Now, social scientists embarking on brand-new research into these types of relationships are finding that they may challenge the ways we think of jealousy, commitment and love. They may even change monogamy for the better.
“People in these relationships really communicate. They communicate to death,” said Bjarne Holmes, a psychologist at Champlain College in Vermont. All of that negotiation may hold a lesson for the monogamously inclined, Holmes told LiveScience.
“They are potentially doing quite a lot of things that could turn out to be things that if people who are practicing monogamy did more of, their relationships would actually be better off,” Holmes said.
[…] [L]ittle is yet known about who participates in consensual nonmonogamy and why. Research is largely limited to self-report and surveys, in which people can be tempted to present themselves in a positive light. There are, however, some key definitions to understand. Consensual nonmonogamy contains multitudes. It includes sex-only arrangements, such as two committed partners agreeing that they’re allowed to seek no-strings-attached sex with other people. It also includes polyamory, which involves multiple committed relationships at once with the consent and knowledge of everyone involved.
Consensual nonmonogamy does not include cheating, in which one partner steps out without the permission of the other.
While there are no national statistics on consensual nonmonogamy,University of Michigan psychologist Terri Conley has estimated that about 5 percent of Americans are in one of these types of relationships at any given time. From the little data collected, scientists know lesbian, gay and bisexual individuals are slightly more likely than heterosexuals to enter nonmonogamous relationships, said Amy Moors, a graduate student in Conley’s lab. So, it seems, are people high in the personality trait of openness, which indicates high interest in new experiences.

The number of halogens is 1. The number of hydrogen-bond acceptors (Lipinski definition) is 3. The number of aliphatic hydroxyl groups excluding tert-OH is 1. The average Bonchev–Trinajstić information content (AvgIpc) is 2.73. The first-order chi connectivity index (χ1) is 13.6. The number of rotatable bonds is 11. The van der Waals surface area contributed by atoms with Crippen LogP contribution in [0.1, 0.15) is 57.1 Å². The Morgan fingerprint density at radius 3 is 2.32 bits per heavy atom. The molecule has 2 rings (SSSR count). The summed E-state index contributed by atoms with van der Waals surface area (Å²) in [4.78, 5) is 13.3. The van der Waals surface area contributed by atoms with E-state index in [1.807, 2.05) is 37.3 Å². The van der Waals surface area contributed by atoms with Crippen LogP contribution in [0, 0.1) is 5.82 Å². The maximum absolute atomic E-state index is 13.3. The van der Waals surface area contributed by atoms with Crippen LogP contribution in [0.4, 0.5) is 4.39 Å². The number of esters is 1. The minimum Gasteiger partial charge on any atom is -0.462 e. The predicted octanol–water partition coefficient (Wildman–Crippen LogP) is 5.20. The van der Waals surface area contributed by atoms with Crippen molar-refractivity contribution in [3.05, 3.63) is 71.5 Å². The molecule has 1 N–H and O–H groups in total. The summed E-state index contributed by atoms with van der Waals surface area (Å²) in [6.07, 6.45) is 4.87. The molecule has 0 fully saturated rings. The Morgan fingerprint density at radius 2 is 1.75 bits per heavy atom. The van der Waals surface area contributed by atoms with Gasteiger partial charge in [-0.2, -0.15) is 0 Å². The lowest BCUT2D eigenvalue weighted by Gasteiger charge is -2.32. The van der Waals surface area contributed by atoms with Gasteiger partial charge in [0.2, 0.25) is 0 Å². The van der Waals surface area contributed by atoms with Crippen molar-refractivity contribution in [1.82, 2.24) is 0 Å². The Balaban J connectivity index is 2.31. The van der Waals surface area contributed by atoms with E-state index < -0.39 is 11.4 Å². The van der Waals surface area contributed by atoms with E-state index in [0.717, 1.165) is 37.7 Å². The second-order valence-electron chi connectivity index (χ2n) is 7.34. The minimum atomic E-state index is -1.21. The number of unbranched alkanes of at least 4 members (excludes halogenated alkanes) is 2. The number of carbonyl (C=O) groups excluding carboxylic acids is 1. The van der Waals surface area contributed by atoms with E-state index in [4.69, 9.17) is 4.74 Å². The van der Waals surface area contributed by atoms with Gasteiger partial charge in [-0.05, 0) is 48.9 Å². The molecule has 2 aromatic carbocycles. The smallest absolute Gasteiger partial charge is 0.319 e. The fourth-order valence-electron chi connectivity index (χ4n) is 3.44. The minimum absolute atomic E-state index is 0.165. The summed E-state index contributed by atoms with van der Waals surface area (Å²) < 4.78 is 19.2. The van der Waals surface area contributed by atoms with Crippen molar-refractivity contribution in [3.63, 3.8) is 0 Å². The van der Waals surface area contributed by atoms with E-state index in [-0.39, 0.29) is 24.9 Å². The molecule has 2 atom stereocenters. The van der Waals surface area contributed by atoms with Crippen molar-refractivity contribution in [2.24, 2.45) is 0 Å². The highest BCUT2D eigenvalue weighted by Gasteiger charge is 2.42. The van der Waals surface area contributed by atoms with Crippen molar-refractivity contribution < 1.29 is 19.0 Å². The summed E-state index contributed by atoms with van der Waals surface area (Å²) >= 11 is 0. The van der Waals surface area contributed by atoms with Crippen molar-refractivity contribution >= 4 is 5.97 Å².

So far, studies suggest that polyamorous individuals are well-educated, holding more master’s and doctoral degrees than the general population, said Champlain’s Holmes, who is conducting ongoing research of an online sample of more than 5,000 polyamorous individuals. Despite their smarts, they’re not particularly wealthy.
[…] One thing that seems to unite the polyamorous community is a real enthusiasm for digging into emotions. Honesty, openness and communication are cornerstones for polyamorous relationships, Holmes has found.
It’s this intensive conversation that might be wise for monogamous couples to emulate, Holmes said. His work also suggests that basic emotions work very differently in polyamorous relationships.
Take jealousy. Ask a polyamorous person [how they’d feel if their partner had sex with or fell in love with someone else], and they’re more likely to tell you they’d be thrilled. It’s a concept called “compersion,” which means the joy felt when a partner discovers love outside of you. It’s similar to the feeling the typical person might get after finding out their best friend scored her dream job, Holmes said. But in this case, the happiness stems from a lover’s external relationships.
That finding challenges much of what traditional psychological research has established about how jealousy works.
[…] In another example of polyamorous people potentially turning typical psychological reactions upside-down, Holmes conducted a preliminary analysis of about 200 polyamorous people, asking them about feelings of jealousy. Typically, he said, you’d expect to see that women are more anxious about emotional infidelity, while men worry more about sexual infidelity. That wasn’t the case among the polyamorous individuals. In fact, there were no gender differences in rates of sexual and emotional jealousy to be found.